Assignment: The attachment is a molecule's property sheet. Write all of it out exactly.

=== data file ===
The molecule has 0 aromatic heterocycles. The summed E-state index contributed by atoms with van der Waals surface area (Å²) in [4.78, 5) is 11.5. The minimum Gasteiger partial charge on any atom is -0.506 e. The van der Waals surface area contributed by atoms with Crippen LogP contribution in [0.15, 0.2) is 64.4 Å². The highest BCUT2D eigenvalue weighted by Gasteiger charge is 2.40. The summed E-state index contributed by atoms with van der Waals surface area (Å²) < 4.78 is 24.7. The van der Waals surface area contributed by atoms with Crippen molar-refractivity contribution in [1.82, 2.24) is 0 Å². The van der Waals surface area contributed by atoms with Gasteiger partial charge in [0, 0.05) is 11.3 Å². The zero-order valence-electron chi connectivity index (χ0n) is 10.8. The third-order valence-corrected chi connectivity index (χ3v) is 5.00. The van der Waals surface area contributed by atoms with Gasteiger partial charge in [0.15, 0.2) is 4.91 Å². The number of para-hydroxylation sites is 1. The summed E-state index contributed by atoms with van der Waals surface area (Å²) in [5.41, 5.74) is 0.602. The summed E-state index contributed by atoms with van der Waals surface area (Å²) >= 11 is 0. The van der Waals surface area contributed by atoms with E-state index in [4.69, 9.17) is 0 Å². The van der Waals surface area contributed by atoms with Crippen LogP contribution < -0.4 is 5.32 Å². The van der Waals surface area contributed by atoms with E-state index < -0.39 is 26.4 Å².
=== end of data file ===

The molecule has 0 aromatic heterocycles. The summed E-state index contributed by atoms with van der Waals surface area (Å²) in [4.78, 5) is 11.5. The minimum Gasteiger partial charge on any atom is -0.506 e. The van der Waals surface area contributed by atoms with Crippen LogP contribution in [0.15, 0.2) is 64.4 Å². The highest BCUT2D eigenvalue weighted by Gasteiger charge is 2.40. The summed E-state index contributed by atoms with van der Waals surface area (Å²) < 4.78 is 24.7. The van der Waals surface area contributed by atoms with Crippen molar-refractivity contribution in [1.82, 2.24) is 0 Å². The van der Waals surface area contributed by atoms with Gasteiger partial charge in [0, 0.05) is 11.3 Å². The zero-order valence-electron chi connectivity index (χ0n) is 10.8. The third-order valence-corrected chi connectivity index (χ3v) is 5.00. The van der Waals surface area contributed by atoms with Gasteiger partial charge in [0.15, 0.2) is 4.91 Å². The number of para-hydroxylation sites is 1. The summed E-state index contributed by atoms with van der Waals surface area (Å²) in [5.41, 5.74) is 0.602. The summed E-state index contributed by atoms with van der Waals surface area (Å²) >= 11 is 0. The van der Waals surface area contributed by atoms with E-state index in [4.69, 9.17) is 0 Å². The van der Waals surface area contributed by atoms with Crippen LogP contribution < -0.4 is 5.32 Å². The van der Waals surface area contributed by atoms with E-state index < -0.39 is 26.4 Å².